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   Table of Contents - Current issue
Coverpage
April-June 2022
Volume 25 | Issue 2
Page Nos. 131-250

Online since Monday, April 11, 2022

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EDITORIAL  

Time to say goodbye…. Highly accessed article p. 131
Prabhat Tewari
DOI:10.4103/aca.aca_58_22  PMID:35417956
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ORIGINAL ARTICLES Top

The neurocognitive outcomes of hemodilution in adult patients undergoing coronary artery bypass grafting using cardiopulmonary bypass Highly accessed article p. 133
Rabie Soliman, Dalia Saad, Walid Abukhudair, Sabry Abdeldayem
DOI:10.4103/aca.aca_206_20  PMID:35417957
Objective: The study aimed to evaluate the effect of mild and moderate hemodilution during CPB on the neurocognitive dysfunction in patients undergoing coronary artery bypass grafting. Design: A randomized clinical study. Setting: Cardiac center. Patients: 186 patients scheduled for cardiac surgery with cardiopulmonary bypass. Intervention: The patients were classified into 2 groups (each = 93), Mild hemodilution group: The hematocrit value was maintained >25% by transfusion of packed-red blood cells plus hemofiltration during CPB. Moderate hemodilution group: the hematocrit value was maintained within the range of 21-25%. Measurements: The monitors included the hemofiltrated volume, number of transfused packed red blood cells, and the incidence of postoperative cognitive dysfunction. Main Results: The hemofiltrated volume during CPB was too much higher with mild hemodilution compared to the moderate hemodilution (p = 0.001). The number of the transfused packed red blood cells during CPB was higher with mild hemodilution compared to the moderate hemodilution (p = 0.001), but after CPB, the number of the transfused packed red blood cells was lower with the mild hemodilution group than the moderate hemodilution (p = 0.001). The incidence of total postoperative neurological complications was significantly lower with the mild hemodilution group than moderate hemodilution (p = 0.033). The incidence of neurocognitive dysfunction was significantly lower with mild hemodilution group than moderate hemodilution (p = 0.042). Conclusions: The mild hemodilution was associated with a significant decrease in the incidence of neurocognitive dysfunction compared to moderate hemodilution in patients undergoing coronary artery bypass grafting. Also, the transfused packed red blood cells increased during CPB and decreased after CPB with the mild hemodilution than moderate hemodilution.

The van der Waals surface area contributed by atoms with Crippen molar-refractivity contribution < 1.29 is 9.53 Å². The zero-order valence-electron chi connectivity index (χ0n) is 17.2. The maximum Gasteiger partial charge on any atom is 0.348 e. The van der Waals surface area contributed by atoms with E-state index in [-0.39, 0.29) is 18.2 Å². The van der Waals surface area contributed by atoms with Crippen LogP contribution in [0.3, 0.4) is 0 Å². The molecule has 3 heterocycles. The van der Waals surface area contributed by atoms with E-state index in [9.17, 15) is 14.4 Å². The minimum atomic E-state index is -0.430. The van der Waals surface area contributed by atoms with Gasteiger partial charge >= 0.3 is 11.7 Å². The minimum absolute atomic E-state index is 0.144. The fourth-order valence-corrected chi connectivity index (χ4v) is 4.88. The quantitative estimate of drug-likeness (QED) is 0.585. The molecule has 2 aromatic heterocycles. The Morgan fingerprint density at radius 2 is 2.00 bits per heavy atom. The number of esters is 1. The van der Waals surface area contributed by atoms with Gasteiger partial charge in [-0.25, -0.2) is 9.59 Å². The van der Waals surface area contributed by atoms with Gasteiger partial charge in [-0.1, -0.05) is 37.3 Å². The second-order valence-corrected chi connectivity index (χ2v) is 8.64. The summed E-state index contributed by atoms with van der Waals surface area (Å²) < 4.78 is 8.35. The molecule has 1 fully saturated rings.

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Intravenous iron supplementation treats anemia and reduces blood transfusion requirements in patients undergoing coronary artery bypass grafting—A prospective randomized trial Highly accessed article p. 141
Hoda Shokri, Ihab Ali
DOI:10.4103/aca.aca_209_20  PMID:35417958